A View from Christopher Mims
How Babies Know What Robots Are Thinking
New research tells us something about infants’ theory of mind, as well as how to build robots humans instinctively recognize as sentient
Computer scientists don’t usually see their labs filling up with dozens of mothers and their infants, but that’s exactly what happened to Rajesh Rao as he embarked on one of his most recent experiments. In order to discover what it takes to make an infant engage with a robot as if it were a sentient being, he had to get his hands on the real thing.
At one year of age, infants typically begin to follow the gaze of the adults in their line of sight. It’s a useful way to recognize what’s important and discern which words attach to which objects. Indeed, there’s even a theory in evolutionary biology that holds that the highly visible whites of humans’ eyes may have evolved in order to facilitate gaze following as an important mechanism of social interaction.
In order to test whether or not gaze-following is important for discerning the sentience of an artificial being, Rao allowed babies to watch adults interact with HOAP-2, a humanoid robot from Fujitsu Laboratories. In four different conditions, he tested “normal interaction”, when the adult followed the gaze of the robot, and “passive conditions”, when the robot did nothing or the gaze of the adult and the robot did not sync.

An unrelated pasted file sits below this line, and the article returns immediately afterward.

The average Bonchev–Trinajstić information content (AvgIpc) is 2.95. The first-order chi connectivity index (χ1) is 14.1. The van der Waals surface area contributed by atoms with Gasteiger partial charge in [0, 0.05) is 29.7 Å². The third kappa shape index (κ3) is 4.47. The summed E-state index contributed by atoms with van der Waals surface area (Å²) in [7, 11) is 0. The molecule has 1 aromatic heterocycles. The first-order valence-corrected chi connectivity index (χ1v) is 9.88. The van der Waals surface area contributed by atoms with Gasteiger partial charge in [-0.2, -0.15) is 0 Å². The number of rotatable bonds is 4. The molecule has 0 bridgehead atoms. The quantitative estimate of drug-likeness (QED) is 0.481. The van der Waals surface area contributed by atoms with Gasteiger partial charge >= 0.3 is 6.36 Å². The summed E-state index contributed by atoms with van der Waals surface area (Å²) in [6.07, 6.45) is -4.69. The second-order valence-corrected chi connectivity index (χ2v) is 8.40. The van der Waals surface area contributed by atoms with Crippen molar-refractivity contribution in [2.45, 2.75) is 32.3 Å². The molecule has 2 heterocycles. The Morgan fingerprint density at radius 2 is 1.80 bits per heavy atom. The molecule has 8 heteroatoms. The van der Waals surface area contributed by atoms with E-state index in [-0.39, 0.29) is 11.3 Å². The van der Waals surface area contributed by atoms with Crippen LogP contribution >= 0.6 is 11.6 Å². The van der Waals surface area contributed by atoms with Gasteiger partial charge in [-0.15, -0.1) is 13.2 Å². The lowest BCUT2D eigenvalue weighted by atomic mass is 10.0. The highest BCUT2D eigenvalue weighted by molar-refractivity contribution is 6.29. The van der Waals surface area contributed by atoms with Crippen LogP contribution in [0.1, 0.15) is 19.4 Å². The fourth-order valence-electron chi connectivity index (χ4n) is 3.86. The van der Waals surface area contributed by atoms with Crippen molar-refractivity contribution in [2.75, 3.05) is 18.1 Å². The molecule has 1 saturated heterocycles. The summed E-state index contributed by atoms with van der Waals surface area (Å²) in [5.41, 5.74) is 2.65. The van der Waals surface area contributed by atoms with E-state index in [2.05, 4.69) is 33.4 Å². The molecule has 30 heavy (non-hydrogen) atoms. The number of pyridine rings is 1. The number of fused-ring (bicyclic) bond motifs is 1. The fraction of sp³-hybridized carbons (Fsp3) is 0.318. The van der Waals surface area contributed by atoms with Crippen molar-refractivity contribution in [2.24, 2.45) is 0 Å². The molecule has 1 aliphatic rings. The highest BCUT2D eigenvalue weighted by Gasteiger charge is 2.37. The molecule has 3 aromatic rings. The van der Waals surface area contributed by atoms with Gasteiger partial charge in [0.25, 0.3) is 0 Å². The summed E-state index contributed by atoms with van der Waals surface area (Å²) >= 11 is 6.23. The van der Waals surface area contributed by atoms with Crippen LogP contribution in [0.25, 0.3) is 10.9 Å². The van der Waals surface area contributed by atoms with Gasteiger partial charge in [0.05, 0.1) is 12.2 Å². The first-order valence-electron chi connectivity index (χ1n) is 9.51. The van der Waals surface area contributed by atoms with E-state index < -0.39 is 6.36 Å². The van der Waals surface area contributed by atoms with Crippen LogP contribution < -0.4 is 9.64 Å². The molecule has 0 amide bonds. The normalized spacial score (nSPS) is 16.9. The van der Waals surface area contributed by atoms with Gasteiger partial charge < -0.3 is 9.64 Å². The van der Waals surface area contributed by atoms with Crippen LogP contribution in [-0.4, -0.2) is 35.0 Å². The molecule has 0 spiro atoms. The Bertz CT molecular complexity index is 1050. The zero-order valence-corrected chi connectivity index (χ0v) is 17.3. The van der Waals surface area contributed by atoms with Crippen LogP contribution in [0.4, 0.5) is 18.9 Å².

When adults interacted with the robot by following its gaze as if were another adult, babies subsequently followed the robot’s gaze. The robot did not talk and had a limited range of gestures (some of which it used in other experimental conditions), which suggests that gaze following is a unique identifier for babies – and humans – about the mental capacity of otherwise “inanimate” beings.
The research both provides a uniquely-controlled method for picking apart which features of a humanoid tell an infant that it has some level of awareness, and suggest that for social robots to interact with humans in a natural manner, gaze following must be a part of their repertoire of interactions.
Neural Networks, October/November 2010
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